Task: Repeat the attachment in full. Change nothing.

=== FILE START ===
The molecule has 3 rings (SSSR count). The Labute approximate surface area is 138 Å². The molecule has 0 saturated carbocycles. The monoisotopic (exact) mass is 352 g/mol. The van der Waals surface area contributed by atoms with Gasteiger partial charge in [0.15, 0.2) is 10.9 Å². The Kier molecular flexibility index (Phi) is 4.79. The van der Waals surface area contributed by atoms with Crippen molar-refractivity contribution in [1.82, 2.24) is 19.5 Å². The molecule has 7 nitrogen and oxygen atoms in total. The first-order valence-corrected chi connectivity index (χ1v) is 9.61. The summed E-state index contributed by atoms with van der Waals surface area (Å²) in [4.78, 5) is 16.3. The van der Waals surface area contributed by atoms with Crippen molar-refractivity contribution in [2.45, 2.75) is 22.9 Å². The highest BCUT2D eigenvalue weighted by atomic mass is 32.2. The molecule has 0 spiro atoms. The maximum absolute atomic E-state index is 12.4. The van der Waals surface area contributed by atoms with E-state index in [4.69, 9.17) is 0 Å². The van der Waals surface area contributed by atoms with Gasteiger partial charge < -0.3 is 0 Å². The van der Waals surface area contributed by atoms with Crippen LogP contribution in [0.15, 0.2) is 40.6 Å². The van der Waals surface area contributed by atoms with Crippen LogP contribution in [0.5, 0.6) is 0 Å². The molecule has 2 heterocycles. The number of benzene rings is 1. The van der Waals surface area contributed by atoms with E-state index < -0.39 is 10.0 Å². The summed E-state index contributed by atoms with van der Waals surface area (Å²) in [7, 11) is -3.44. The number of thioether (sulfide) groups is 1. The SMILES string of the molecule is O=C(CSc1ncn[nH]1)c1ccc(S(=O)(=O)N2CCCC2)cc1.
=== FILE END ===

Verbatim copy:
The molecule has 3 rings (SSSR count). The Labute approximate surface area is 138 Å². The molecule has 0 saturated carbocycles. The monoisotopic (exact) mass is 352 g/mol. The van der Waals surface area contributed by atoms with Gasteiger partial charge in [0.15, 0.2) is 10.9 Å². The Kier molecular flexibility index (Phi) is 4.79. The van der Waals surface area contributed by atoms with Crippen molar-refractivity contribution in [1.82, 2.24) is 19.5 Å². The molecule has 7 nitrogen and oxygen atoms in total. The first-order valence-corrected chi connectivity index (χ1v) is 9.61. The summed E-state index contributed by atoms with van der Waals surface area (Å²) in [4.78, 5) is 16.3. The van der Waals surface area contributed by atoms with Crippen molar-refractivity contribution in [2.45, 2.75) is 22.9 Å². The highest BCUT2D eigenvalue weighted by atomic mass is 32.2. The molecule has 0 spiro atoms. The maximum absolute atomic E-state index is 12.4. The van der Waals surface area contributed by atoms with E-state index in [4.69, 9.17) is 0 Å². The van der Waals surface area contributed by atoms with Gasteiger partial charge < -0.3 is 0 Å². The van der Waals surface area contributed by atoms with Crippen LogP contribution in [0.15, 0.2) is 40.6 Å². The van der Waals surface area contributed by atoms with Crippen LogP contribution in [0.5, 0.6) is 0 Å². The molecule has 2 heterocycles. The number of benzene rings is 1. The van der Waals surface area contributed by atoms with E-state index < -0.39 is 10.0 Å². The summed E-state index contributed by atoms with van der Waals surface area (Å²) in [7, 11) is -3.44. The number of thioether (sulfide) groups is 1. The SMILES string of the molecule is O=C(CSc1ncn[nH]1)c1ccc(S(=O)(=O)N2CCCC2)cc1.